Toyota’s well-publicized problems with sudden, unintended acceleration have led Consumer Reports to issue a list of suggested fixes automakers can implement to prevent such problems.
These include designing cars so that sustained pressure on the brakes can stop them even if the gas pedal is fully depressed, making it easier to turn off the engine in an emergency, and making it easier to shift into neutral when the car accelerates out of control.
Toyota has recalled over 8 million cars and trucks worldwide because of the acceleration problem and is facing a Congressional probe over the issue.
Hit the Brakes
One suggestion is for automakers to engineer cars so a sustained braking force can stop them in a reasonable distance, even with the accelerator pedal fully depressed.
Speeding vehicles can require up to 1,000 feet to stop, but this distance is too long, Consumer Reports stated. One method to reduce this distance is to use smart throttle technology that allows the brakes to override the throttle. Toyota is adding this technology to its vehicle line, according to the consumer advocacy group.
However, this suggestion assumes that drivers have maintained their cars in good condition and that the brakes are in good repair. It also assumes good road and weather conditions. Not all drivers maintain their vehicles well or have lots of life left in their brake pads, and there’s no guarantee that the weather or road conditions will be good when a car accelerates suddenly on its own.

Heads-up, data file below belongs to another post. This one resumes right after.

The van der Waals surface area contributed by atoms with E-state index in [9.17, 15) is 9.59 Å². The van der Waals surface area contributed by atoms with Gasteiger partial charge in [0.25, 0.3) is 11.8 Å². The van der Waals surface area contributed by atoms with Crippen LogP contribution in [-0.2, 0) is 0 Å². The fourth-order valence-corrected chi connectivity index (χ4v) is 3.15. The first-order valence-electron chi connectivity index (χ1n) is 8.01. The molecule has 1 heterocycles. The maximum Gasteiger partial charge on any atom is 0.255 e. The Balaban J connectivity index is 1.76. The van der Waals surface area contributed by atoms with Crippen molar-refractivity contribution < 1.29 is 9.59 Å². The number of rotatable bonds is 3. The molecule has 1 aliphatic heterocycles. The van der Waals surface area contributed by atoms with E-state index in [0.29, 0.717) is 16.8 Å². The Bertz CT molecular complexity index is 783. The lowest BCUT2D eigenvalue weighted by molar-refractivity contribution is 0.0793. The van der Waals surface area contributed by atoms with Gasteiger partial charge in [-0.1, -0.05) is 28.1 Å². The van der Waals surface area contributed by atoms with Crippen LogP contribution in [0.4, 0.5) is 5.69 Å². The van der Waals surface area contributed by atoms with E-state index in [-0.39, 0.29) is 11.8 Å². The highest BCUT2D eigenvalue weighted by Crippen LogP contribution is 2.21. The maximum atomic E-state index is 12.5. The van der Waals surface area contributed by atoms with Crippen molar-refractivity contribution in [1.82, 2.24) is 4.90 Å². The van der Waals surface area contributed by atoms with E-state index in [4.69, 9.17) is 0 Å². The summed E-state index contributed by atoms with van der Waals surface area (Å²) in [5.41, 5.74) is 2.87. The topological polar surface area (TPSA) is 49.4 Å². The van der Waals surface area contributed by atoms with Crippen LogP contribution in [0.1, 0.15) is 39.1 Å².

That’s a problem, acknowledges Mike Quincy, an automotive specialist at Consumer Reports. However, the organization has no choice but to make very broad general recommendations, he told TechNewsWorld.
“We have to assume neutral road and weather conditions and a neutral state of the brakes,” he said. “We can’t answer to how it will be if the brakes aren’t good or the roads are wet. If a consumer doesn’t change his brakes or maintain his car, all the advice in the world won’t help.”
The Quick Stop
Another fix suggested by Consumer Reports is that automakers make it simpler to turn off the engine in an emergency.
While push-button ignition systems are becoming more widely used in cars, drivers may not know how to use them to shut off their engines in an emergency. Many Toyota vehicles let owners shut off the engine by pressing the button once when the vehicle is parked, but they require a sustained three-second push when the vehicle is moving. Many owners don’t know that, according to Consumer Reports.
Other manufacturers let car owners shut off the engine when the car is in motion by pressing the ignition button twice within three seconds. “That allows even a panicked person to shut the engine off, and we think push-button ignitions should work that way,” Consumer Reports’ article reads.
Isn’t switching off the engine when a vehicle is in motion dangerous because you lose power steering and other functions? Yes, but it’s better than the alternative, Quincy pointed out.